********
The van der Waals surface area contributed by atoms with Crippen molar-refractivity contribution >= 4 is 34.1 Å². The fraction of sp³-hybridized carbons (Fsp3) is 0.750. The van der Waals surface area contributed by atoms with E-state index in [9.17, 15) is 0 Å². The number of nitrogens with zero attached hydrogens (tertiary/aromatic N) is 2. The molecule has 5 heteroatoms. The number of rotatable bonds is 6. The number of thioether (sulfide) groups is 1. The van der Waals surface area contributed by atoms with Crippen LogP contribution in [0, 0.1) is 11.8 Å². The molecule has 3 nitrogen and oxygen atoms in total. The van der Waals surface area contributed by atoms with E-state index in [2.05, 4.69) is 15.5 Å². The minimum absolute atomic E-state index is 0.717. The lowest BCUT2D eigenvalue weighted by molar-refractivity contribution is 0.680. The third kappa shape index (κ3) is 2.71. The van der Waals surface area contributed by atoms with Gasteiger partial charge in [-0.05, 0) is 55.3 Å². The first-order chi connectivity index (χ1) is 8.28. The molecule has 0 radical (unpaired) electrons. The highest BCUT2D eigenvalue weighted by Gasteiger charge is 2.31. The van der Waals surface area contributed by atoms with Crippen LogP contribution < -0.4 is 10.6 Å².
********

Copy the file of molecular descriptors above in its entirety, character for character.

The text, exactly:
The van der Waals surface area contributed by atoms with Crippen molar-refractivity contribution >= 4 is 34.1 Å². The fraction of sp³-hybridized carbons (Fsp3) is 0.750. The van der Waals surface area contributed by atoms with E-state index in [9.17, 15) is 0 Å². The number of nitrogens with zero attached hydrogens (tertiary/aromatic N) is 2. The molecule has 5 heteroatoms. The number of rotatable bonds is 6. The number of thioether (sulfide) groups is 1. The van der Waals surface area contributed by atoms with Crippen LogP contribution in [0, 0.1) is 11.8 Å². The molecule has 3 nitrogen and oxygen atoms in total. The van der Waals surface area contributed by atoms with E-state index in [2.05, 4.69) is 15.5 Å². The minimum absolute atomic E-state index is 0.717. The lowest BCUT2D eigenvalue weighted by molar-refractivity contribution is 0.680. The third kappa shape index (κ3) is 2.71. The van der Waals surface area contributed by atoms with Gasteiger partial charge in [-0.05, 0) is 55.3 Å². The first-order chi connectivity index (χ1) is 8.28. The molecule has 0 radical (unpaired) electrons. The highest BCUT2D eigenvalue weighted by Gasteiger charge is 2.31. The van der Waals surface area contributed by atoms with Crippen LogP contribution < -0.4 is 10.6 Å².